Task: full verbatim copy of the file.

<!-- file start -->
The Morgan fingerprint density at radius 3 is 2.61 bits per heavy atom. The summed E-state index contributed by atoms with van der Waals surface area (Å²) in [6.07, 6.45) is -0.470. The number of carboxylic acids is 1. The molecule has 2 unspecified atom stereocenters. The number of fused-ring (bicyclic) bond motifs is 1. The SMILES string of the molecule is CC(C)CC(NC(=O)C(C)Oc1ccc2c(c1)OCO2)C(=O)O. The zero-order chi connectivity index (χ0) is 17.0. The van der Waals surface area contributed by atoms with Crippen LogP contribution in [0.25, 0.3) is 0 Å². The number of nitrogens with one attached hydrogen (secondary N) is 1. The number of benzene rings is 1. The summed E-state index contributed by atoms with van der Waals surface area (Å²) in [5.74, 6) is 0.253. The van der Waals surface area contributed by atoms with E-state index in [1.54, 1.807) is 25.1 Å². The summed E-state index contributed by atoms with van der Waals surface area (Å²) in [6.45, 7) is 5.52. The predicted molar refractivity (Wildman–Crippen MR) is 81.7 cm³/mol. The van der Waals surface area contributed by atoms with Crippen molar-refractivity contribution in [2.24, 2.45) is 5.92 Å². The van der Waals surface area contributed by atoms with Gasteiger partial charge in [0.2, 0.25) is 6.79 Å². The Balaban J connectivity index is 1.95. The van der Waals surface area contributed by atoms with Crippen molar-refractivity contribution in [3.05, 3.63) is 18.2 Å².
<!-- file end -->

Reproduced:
The Morgan fingerprint density at radius 3 is 2.61 bits per heavy atom. The summed E-state index contributed by atoms with van der Waals surface area (Å²) in [6.07, 6.45) is -0.470. The number of carboxylic acids is 1. The molecule has 2 unspecified atom stereocenters. The number of fused-ring (bicyclic) bond motifs is 1. The SMILES string of the molecule is CC(C)CC(NC(=O)C(C)Oc1ccc2c(c1)OCO2)C(=O)O. The zero-order chi connectivity index (χ0) is 17.0. The van der Waals surface area contributed by atoms with Crippen LogP contribution in [0.25, 0.3) is 0 Å². The number of nitrogens with one attached hydrogen (secondary N) is 1. The number of benzene rings is 1. The summed E-state index contributed by atoms with van der Waals surface area (Å²) in [5.74, 6) is 0.253. The van der Waals surface area contributed by atoms with E-state index in [1.54, 1.807) is 25.1 Å². The summed E-state index contributed by atoms with van der Waals surface area (Å²) in [6.45, 7) is 5.52. The predicted molar refractivity (Wildman–Crippen MR) is 81.7 cm³/mol. The van der Waals surface area contributed by atoms with Crippen molar-refractivity contribution in [2.24, 2.45) is 5.92 Å². The van der Waals surface area contributed by atoms with Gasteiger partial charge in [0.2, 0.25) is 6.79 Å². The Balaban J connectivity index is 1.95. The van der Waals surface area contributed by atoms with Crippen molar-refractivity contribution in [3.05, 3.63) is 18.2 Å².